Ford Reportedly Switching from Microsoft Windows to BlackBerry QNX for Next SYNC System
Ford SYNC, long a showcase for Microsoft’s Windows Embedded Automative platform, may soon switch to BlackBerry’s QNX operating system as the foundation of its in-car infotainment features. The switch from Windows to QXN will allow the automaker to cut costs, as well as increase the flexibility and speed of future SYNC versions, according to sources speaking with Bloomberg this weekend.
SYNC is a Ford-exclusive factory-installed voice command system that lets users make hands-free calls, control in-car music and entertainment settings, and manage navigation features. It was introduced in 2007 as a joint partnership between Ford and Microsoft, and is currently based the Windows operating system.
While advanced for its time, SYNC has in recent years faced stiff challenges from the improved in-car infotainment systems of competing manufacturers. Ford CEO Alan Mulally, who until recently was rumored to be a candidate for the top job at Microsoft, has seen his company’s ratings decline in recent years, with many consumers pointing to issues with in-car technology and touchscreens. By adopting Blackberry’s UNIX-like QNX, sources claim, Ford will be able to not only reduce costs, but also increase the performance of the SYNC system for end users.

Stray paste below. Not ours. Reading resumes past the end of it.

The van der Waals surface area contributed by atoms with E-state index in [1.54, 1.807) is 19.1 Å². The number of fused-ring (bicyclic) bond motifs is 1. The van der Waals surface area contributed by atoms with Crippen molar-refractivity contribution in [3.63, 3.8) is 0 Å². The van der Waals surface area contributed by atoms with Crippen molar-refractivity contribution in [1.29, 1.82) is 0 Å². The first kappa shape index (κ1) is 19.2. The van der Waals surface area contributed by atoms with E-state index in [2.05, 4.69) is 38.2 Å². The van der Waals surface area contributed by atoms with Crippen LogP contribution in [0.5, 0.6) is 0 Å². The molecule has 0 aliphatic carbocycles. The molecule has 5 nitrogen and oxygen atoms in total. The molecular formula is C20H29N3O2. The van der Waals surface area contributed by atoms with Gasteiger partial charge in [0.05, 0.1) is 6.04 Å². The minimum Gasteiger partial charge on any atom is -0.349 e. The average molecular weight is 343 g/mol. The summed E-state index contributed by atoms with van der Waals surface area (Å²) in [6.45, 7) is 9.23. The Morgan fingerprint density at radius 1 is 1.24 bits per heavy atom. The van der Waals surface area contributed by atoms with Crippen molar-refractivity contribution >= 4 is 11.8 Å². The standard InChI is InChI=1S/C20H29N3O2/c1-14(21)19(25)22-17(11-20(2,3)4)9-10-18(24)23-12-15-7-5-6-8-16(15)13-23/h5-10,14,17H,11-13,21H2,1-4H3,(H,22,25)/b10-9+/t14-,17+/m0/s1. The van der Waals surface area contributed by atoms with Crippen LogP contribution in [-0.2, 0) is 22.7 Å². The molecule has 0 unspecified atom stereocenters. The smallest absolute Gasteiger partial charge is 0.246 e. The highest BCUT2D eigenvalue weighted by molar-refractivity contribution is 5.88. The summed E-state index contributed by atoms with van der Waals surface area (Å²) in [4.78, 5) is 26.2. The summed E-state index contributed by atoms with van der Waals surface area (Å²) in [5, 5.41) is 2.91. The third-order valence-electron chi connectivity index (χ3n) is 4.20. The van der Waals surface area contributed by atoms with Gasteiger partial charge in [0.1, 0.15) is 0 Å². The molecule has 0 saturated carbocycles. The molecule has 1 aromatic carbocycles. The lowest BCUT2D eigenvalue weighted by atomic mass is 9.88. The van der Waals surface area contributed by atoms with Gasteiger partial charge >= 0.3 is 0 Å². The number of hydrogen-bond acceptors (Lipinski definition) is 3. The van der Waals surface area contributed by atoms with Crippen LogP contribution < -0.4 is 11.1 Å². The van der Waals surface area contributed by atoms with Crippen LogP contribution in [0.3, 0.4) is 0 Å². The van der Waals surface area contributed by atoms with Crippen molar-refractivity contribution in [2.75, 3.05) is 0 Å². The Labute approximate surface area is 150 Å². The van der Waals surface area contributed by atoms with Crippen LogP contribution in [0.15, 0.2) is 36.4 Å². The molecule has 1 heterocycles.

QNX already powers the in-car systems of other leading manufacturers, including Volkswagen, Audi, and BMW, making the reported transition easier for Ford and seamless for customers. BlackBerry acquired QNX Software Systems, the operating system’s parent company, for $200 million in 2010.
Ford’s switch in underlying platforms isn’t the only major shift in the automotive entertainment industry. Both Apple and Google are currently developing their own in-car platforms based on iOS and Android, respectively, with full rollouts expected late this year from a variety of manufacturers.